Ed Miliband’s call for an emergency G20 summit in September is backed up by an important year-long project undertaken by the IMF, writes Cormac Hollingsworth.
Today Ed Milliband called (£) for an emergency meeting of the G20 in September, to restart the global recovery from a co-ordinated collapse in demand around the world. His call is backed up by an important year-long project undertaken by the IMF to outline an upside and downside for the world economy over the five years.
• The OECD on structural reforms;
• The ILO on labour market policies;
• The WTO on trade policies;
• The UNCTAD; and
• The World Bank on progress in promoting development and poverty reduction.
The IMF say (p. 2, pdf) of the MAP:
“[Its] well-designed, collaborative policy actions across the G-20 would produce better outcomes for all, including significant strides in global demand rebalancing.”
Significantly, the IMF concluded (p. 2, pdf) that:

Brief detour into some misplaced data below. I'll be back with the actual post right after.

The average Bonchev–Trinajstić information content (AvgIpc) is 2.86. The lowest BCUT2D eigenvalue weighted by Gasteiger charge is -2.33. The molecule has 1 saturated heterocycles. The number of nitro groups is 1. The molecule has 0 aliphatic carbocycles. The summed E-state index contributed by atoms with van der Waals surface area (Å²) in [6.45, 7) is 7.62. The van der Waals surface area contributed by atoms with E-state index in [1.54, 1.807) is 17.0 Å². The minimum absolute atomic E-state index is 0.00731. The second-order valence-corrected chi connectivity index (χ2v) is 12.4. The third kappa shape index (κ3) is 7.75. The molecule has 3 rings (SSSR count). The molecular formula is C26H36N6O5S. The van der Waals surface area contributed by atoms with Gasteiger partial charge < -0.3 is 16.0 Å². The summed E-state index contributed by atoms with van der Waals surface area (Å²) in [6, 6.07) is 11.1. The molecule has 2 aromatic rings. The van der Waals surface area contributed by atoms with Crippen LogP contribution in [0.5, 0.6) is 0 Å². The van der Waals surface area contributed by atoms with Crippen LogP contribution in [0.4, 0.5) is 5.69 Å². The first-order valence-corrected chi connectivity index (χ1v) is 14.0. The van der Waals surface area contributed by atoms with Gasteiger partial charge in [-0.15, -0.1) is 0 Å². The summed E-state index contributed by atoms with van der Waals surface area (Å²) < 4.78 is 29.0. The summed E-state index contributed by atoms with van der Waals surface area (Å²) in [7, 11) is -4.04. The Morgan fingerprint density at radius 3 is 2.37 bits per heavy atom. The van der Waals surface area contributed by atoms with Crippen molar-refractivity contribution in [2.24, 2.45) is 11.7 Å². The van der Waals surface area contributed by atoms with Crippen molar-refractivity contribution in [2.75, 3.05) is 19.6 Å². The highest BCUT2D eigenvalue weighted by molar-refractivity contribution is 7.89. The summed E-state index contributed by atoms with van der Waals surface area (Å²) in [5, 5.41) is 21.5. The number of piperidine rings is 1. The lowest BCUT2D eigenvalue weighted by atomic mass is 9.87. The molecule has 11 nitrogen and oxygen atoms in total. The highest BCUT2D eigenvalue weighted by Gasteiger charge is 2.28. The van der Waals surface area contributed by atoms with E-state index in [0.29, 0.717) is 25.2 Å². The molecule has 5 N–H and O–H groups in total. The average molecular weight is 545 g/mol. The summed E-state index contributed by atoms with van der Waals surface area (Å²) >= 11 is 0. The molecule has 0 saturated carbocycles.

“Driven by strong and credible consolidation, public finances would be returned onto a sustainable trajectory in G-20 advanced economies.”
The downside scenario of a lack of coordination is also clear: global output would be lower by 3% in 5 years’ time – $2.25 trillion lower – 23 million jobs worldwide would be lost and 60 million people would fall into poverty.
The financial market panic of the last month reflects this downside scenario.
Co-ordinated G20 activism would provide a significant upside: global GDP up 2.5% – $1.5 trillion higher in 5 years – eight million more jobs created in advanced economies, 21 million in emerging Asia and the rest of the world, and 33 million people lifted out of poverty.
But there is a darker warning (p. 3, pdf) within the IMF report that makes his call even more urgent:
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“Reactive policies in the downside scenario are shown to be less effective.”
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